The Nature Conservancy of Canada (NCC) is asking residents to wait the rest of the month before pulling out the lawn mower to help biodiversity in its cleverly titled “No Mow May” campaign.
The aim of the campaign is to get the message across about the potential role people can play in helping biodiversity by not mowing their lawns in their front and back yards.
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Matthew Braun, director of conservation, science and planning at the NCC, said the idea started in the UK before traveling to Canada.
“It’s meant to give insects and their food supply a chance to go through their part of the life cycle here early and into the summer,” Braun said.
Insects like bees, butterflies and ants are busy pollinating this month, which plays a key role in the growth of Saskatchewan’s plants and crops.
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“I think people are looking for ways to help conserve, green ideas and protect biodiversity in their own backyards. I know people always ask us for things we can suggest we do. It’s a little thing that if we did all of these little things together we could make a difference, ”Braun said.
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He explained that by keeping the lawn mower tidy for an extra month, it allows food sources to bloom and provide insects and other wildlife.
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“Some of these dandelions that seem like they’re not being put to good use, they’re providing a service there. There is a demand for them, for these insects that really build the base, that pyramid that helps support all of the different animals above them, ”Braun said.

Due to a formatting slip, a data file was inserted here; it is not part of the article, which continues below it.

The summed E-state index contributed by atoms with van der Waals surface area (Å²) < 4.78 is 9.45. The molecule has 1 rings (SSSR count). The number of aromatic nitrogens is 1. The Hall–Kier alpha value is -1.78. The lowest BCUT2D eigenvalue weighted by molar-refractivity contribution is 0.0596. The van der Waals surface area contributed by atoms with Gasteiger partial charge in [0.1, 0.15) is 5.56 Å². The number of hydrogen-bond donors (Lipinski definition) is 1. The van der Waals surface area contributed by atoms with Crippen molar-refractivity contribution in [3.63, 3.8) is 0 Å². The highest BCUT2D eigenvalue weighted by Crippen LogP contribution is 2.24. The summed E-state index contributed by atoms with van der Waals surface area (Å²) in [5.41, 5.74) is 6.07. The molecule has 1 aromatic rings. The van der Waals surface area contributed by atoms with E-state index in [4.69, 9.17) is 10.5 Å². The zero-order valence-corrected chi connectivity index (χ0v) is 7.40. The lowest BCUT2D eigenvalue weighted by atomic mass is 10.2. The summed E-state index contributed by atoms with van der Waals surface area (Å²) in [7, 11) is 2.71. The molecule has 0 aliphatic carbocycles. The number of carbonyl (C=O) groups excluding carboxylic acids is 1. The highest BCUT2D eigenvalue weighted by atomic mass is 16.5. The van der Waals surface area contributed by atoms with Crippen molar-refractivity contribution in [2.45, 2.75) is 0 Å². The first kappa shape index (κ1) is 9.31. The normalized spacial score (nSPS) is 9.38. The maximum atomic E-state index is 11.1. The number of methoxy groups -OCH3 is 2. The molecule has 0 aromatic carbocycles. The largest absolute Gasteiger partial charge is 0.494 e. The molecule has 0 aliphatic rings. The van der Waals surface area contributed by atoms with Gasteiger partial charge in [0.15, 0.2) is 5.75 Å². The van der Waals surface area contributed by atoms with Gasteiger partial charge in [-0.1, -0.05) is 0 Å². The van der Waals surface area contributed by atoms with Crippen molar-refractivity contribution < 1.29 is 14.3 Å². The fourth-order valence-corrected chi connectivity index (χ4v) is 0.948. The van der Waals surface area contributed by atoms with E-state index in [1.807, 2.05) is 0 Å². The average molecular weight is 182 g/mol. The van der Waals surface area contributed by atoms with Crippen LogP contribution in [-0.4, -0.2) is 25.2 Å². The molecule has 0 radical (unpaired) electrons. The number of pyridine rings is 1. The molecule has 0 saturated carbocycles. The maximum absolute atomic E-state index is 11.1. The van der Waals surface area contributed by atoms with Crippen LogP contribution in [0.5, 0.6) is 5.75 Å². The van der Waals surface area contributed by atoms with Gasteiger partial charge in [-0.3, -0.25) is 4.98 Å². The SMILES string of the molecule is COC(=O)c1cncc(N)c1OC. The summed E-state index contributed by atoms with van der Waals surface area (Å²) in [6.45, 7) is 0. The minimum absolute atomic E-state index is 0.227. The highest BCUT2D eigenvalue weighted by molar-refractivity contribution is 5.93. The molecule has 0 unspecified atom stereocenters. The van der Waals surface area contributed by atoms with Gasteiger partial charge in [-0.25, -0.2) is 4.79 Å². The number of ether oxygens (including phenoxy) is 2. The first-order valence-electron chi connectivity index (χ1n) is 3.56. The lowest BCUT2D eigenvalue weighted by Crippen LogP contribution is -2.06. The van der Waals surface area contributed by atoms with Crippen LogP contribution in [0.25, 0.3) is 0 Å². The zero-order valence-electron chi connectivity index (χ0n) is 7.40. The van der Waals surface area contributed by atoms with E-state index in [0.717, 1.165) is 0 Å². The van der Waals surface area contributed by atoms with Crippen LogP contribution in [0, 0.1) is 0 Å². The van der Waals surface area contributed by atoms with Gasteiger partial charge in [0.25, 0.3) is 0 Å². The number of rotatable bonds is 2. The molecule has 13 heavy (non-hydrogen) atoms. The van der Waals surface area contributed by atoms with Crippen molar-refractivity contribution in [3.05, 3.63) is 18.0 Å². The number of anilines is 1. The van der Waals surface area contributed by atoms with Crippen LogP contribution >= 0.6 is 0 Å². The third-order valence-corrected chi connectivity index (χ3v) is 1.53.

The pollinator population has declined in recent years. Braun specifically explained that Saskatchewan is affected, like the rest of the world, by global temperatures and precipitation patterns. He said the hotter summers will impact insect and pollinator populations, as well as declining habitable habitat in Saskatchewan.
“In Saskatchewan each year we lose a little more of our natural habitat to annual crops and these are important spaces for these pollinators to live their lives and also contribute to our ecosystems,” said Braun.
He said some pesticides also play an important role in impacting insect populations.
If residents feel pressured to mow their lawns before the month is out, Braun suggested changing the height of the lawn mower so the grass can stay longer.
Another way to help the cause is to grow native perennials in your garden that will bloom at different times of the year, Braun said.
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Braun estimates that there are over 200 different species of bees in Saskatchewan.
“These bees, along with many other lesser-known pollinating insects, are responsible for pollinating not only the flowers we have in our backyards, but also pollinating and increasing the productivity of the crops we depend on. in this province, ”he said.
Braun also encourages residents to take a look at the dandelions in their own backyards and think about what the bugs are using them before removing them.
“You will see that [they] actually have a lot of potential to deliver a lot of benefits up there and that’s something we can all do and we can help. “
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